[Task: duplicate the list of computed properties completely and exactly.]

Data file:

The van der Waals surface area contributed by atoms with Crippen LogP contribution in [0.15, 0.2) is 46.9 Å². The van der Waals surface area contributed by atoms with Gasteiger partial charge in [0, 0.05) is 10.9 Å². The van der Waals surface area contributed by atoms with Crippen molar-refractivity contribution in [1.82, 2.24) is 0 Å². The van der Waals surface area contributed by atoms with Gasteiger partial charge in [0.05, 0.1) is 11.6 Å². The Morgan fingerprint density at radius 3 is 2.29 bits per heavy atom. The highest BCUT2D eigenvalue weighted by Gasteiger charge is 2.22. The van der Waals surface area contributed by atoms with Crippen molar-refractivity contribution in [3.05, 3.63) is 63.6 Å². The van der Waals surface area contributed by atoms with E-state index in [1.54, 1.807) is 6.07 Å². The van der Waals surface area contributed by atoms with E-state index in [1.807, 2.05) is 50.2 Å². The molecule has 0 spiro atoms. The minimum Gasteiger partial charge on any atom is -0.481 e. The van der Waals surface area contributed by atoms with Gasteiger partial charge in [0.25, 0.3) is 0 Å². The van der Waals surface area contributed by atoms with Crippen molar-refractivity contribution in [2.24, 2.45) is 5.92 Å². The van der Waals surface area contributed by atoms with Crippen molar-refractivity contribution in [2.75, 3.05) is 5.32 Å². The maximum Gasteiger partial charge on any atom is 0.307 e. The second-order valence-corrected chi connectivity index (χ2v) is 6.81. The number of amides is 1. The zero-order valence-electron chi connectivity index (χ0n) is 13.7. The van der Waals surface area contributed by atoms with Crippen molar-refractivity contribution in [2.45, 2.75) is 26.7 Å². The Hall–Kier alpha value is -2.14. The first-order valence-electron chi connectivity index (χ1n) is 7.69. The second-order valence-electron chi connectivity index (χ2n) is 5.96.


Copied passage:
The van der Waals surface area contributed by atoms with Crippen LogP contribution in [0.15, 0.2) is 46.9 Å². The van der Waals surface area contributed by atoms with Gasteiger partial charge in [0, 0.05) is 10.9 Å². The van der Waals surface area contributed by atoms with Crippen molar-refractivity contribution in [1.82, 2.24) is 0 Å². The van der Waals surface area contributed by atoms with Gasteiger partial charge in [0.05, 0.1) is 11.6 Å². The Morgan fingerprint density at radius 3 is 2.29 bits per heavy atom. The highest BCUT2D eigenvalue weighted by Gasteiger charge is 2.22. The van der Waals surface area contributed by atoms with Crippen molar-refractivity contribution in [3.05, 3.63) is 63.6 Å². The van der Waals surface area contributed by atoms with E-state index in [1.54, 1.807) is 6.07 Å². The van der Waals surface area contributed by atoms with E-state index in [1.807, 2.05) is 50.2 Å². The molecule has 0 spiro atoms. The minimum Gasteiger partial charge on any atom is -0.481 e. The van der Waals surface area contributed by atoms with Gasteiger partial charge in [0.25, 0.3) is 0 Å². The van der Waals surface area contributed by atoms with Crippen molar-refractivity contribution in [2.24, 2.45) is 5.92 Å². The van der Waals surface area contributed by atoms with Crippen molar-refractivity contribution in [2.75, 3.05) is 5.32 Å². The maximum Gasteiger partial charge on any atom is 0.307 e. The second-order valence-corrected chi connectivity index (χ2v) is 6.81. The number of amides is 1. The zero-order valence-electron chi connectivity index (χ0n) is 13.7. The van der Waals surface area contributed by atoms with Crippen molar-refractivity contribution in [2.45, 2.75) is 26.7 Å². The Hall–Kier alpha value is -2.14. The first-order valence-electron chi connectivity index (χ1n) is 7.69. The second-order valence-electron chi connectivity index (χ2n) is 5.96.